T Nation

Buying a House

My wife and I are looking into buying a house. Our credit isn’t quite ready to get a home loan without putting 15% down. I was looking at HUD homes because it seems they cater to those that need a bit of help in the credit area.

Within’ a year it’s quite possible that my credit will be up to par as we’re voraciously paying off past due bills. But I’d like to not spend another year on rent when it can go to paying off a house.

Has anyone had any experience in this area, and can offer some advice?

HUD is not where you want to go with this. If you are paying off on PAST due bills, the credit between the two of you probably has some scars on it, as you already know. Get your accounts (I’m assuming credit cards) up to date and for the love of god DO NOT close a credit card account once it’s paid off, keep it open.

The reason for this is a large portion of credit scoring is scaled by debt:available credit ratio. You pay off an account (good) but by closing it you really aren’t gaining any marks by the 3 agencies.

Get your accounts up to date. Save at least %10 up for a down payment. If this takes you a year or two so be it. Maybe move into a less expensive apartment to save more, cut costs wherever possible. I know the whole cut costs thing sounds cheesy, I personally hate that kind of language, but makes a world of difference.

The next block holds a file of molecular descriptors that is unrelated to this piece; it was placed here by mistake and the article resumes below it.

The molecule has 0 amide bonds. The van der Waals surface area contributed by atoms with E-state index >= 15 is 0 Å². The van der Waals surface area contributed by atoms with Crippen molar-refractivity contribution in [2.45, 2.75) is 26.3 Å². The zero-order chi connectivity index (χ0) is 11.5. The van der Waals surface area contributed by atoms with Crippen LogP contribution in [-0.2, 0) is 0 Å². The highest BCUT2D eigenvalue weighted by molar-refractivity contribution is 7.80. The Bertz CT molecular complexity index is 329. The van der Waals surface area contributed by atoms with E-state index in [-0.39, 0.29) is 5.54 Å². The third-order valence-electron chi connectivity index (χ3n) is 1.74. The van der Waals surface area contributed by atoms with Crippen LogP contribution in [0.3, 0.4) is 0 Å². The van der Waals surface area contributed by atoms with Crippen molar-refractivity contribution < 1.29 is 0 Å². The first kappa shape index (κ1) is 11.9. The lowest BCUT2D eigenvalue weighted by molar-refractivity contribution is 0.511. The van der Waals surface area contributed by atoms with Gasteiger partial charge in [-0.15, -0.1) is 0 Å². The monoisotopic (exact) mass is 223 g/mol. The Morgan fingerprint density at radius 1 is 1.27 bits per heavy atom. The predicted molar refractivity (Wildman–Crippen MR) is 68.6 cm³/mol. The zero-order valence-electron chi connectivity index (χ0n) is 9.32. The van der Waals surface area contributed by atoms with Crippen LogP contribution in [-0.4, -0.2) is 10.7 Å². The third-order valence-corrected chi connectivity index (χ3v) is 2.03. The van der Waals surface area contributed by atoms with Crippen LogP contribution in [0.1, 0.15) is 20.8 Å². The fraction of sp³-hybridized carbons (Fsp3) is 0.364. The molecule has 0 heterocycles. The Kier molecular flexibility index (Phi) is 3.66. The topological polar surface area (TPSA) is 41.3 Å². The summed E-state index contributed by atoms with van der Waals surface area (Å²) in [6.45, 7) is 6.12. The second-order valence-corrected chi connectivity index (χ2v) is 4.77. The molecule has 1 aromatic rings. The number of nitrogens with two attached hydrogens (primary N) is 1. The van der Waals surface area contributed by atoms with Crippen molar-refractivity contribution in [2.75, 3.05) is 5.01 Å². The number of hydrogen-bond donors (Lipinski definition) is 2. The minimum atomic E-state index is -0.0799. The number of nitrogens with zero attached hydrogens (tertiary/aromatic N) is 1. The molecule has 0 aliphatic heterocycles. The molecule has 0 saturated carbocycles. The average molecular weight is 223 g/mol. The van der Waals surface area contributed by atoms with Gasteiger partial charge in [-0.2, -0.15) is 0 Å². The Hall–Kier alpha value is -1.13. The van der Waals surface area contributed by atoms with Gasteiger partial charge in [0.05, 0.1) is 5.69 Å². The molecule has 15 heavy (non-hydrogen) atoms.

But jumping into a house you don’t really want at a less than good rate isn’t what you’re looking for. Have patience, make saving/debt paying a priority and good luck.

From what I understand, the US has quite liberal mortgage terms available. But pay off your debt first and save for a good down payment. We bought our house 4 years ago and I am thankful that we had little debt plus savings. Something always comes up with a house that takes money to fix or upgrade. Taking that on plus having debt may leave you in a bigger hole than you can imagine.
The market won’t recover for a while, you have time to pay off your stuff and still get a decent home for a good price. And being debt free will allow you to make accelerated mortgage payments and build up more equity faster.
Good luck!

I’m not sure if where you are trying to buy a home so I’ll be speaking generally. Right now home owners that are trying to sell are taking a fucking beating. The average time on the market is anywhere from 6 months to over a year. This means very good things for any buyers.

1st: Like others have said get your credit in order.

2nd: Get 20% for down payment. This will qualify you for many more mortgage programs and better terms. Go to a mortgage broker and no you do not pay them a fucking dime or sign a contract. They are paid from the bank they hook you up with.

3rd: You and your wife need to find what you want in a home and create standards. Do you want good school districts? Entertainment? Quiet?

4th: Do not except anything less than your standards and don’t let home owners dick you around. You are in power and don’t let them fucking forget it. I’m not saying to be an asshole but if they give you shit about concessions you let them know you are gonna walk.

5th: Look at the comps for the area for the last 6 months or shorter. Prices are taking a dip and people will keep comps for 2 years to try and make it look like their high price is worth it.